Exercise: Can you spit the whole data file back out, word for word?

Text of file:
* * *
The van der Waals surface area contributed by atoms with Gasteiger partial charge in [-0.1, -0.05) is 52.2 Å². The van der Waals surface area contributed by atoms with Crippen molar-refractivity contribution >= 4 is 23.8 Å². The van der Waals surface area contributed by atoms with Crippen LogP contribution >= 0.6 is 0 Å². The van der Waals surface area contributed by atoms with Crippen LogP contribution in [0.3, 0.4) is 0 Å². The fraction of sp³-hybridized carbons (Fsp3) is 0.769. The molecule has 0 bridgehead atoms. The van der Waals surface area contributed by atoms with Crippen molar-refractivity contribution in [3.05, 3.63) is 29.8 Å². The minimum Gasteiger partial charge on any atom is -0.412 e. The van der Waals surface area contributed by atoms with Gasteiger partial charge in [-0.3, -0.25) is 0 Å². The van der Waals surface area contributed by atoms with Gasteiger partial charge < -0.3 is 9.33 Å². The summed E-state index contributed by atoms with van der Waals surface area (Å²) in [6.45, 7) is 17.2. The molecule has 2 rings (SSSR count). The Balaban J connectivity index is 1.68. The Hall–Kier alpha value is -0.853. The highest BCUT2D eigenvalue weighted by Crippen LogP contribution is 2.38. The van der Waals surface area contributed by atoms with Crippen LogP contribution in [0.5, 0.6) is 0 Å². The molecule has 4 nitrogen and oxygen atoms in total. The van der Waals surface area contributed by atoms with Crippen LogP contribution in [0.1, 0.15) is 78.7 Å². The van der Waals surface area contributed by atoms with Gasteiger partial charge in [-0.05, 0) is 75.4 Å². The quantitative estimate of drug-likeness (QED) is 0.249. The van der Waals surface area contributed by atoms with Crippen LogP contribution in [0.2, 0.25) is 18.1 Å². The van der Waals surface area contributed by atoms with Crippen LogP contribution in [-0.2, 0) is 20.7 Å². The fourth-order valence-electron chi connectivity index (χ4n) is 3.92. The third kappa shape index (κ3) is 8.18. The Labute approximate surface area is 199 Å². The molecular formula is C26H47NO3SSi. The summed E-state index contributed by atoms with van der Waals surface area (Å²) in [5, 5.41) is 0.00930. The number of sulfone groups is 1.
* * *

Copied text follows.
The van der Waals surface area contributed by atoms with Gasteiger partial charge in [-0.1, -0.05) is 52.2 Å². The van der Waals surface area contributed by atoms with Crippen molar-refractivity contribution >= 4 is 23.8 Å². The van der Waals surface area contributed by atoms with Crippen LogP contribution >= 0.6 is 0 Å². The van der Waals surface area contributed by atoms with Crippen LogP contribution in [0.3, 0.4) is 0 Å². The fraction of sp³-hybridized carbons (Fsp3) is 0.769. The molecule has 0 bridgehead atoms. The van der Waals surface area contributed by atoms with Crippen molar-refractivity contribution in [3.05, 3.63) is 29.8 Å². The minimum Gasteiger partial charge on any atom is -0.412 e. The van der Waals surface area contributed by atoms with Gasteiger partial charge in [-0.3, -0.25) is 0 Å². The van der Waals surface area contributed by atoms with Gasteiger partial charge < -0.3 is 9.33 Å². The summed E-state index contributed by atoms with van der Waals surface area (Å²) in [6.45, 7) is 17.2. The molecule has 2 rings (SSSR count). The Balaban J connectivity index is 1.68. The Hall–Kier alpha value is -0.853. The highest BCUT2D eigenvalue weighted by Crippen LogP contribution is 2.38. The van der Waals surface area contributed by atoms with Crippen LogP contribution in [0.5, 0.6) is 0 Å². The molecule has 4 nitrogen and oxygen atoms in total. The van der Waals surface area contributed by atoms with Crippen LogP contribution in [0.1, 0.15) is 78.7 Å². The van der Waals surface area contributed by atoms with Gasteiger partial charge in [-0.05, 0) is 75.4 Å². The quantitative estimate of drug-likeness (QED) is 0.249. The van der Waals surface area contributed by atoms with Crippen LogP contribution in [0.2, 0.25) is 18.1 Å². The van der Waals surface area contributed by atoms with Crippen LogP contribution in [-0.2, 0) is 20.7 Å². The fourth-order valence-electron chi connectivity index (χ4n) is 3.92. The third kappa shape index (κ3) is 8.18. The Labute approximate surface area is 199 Å². The molecular formula is C26H47NO3SSi. The summed E-state index contributed by atoms with van der Waals surface area (Å²) in [5, 5.41) is 0.00930. The number of sulfone groups is 1.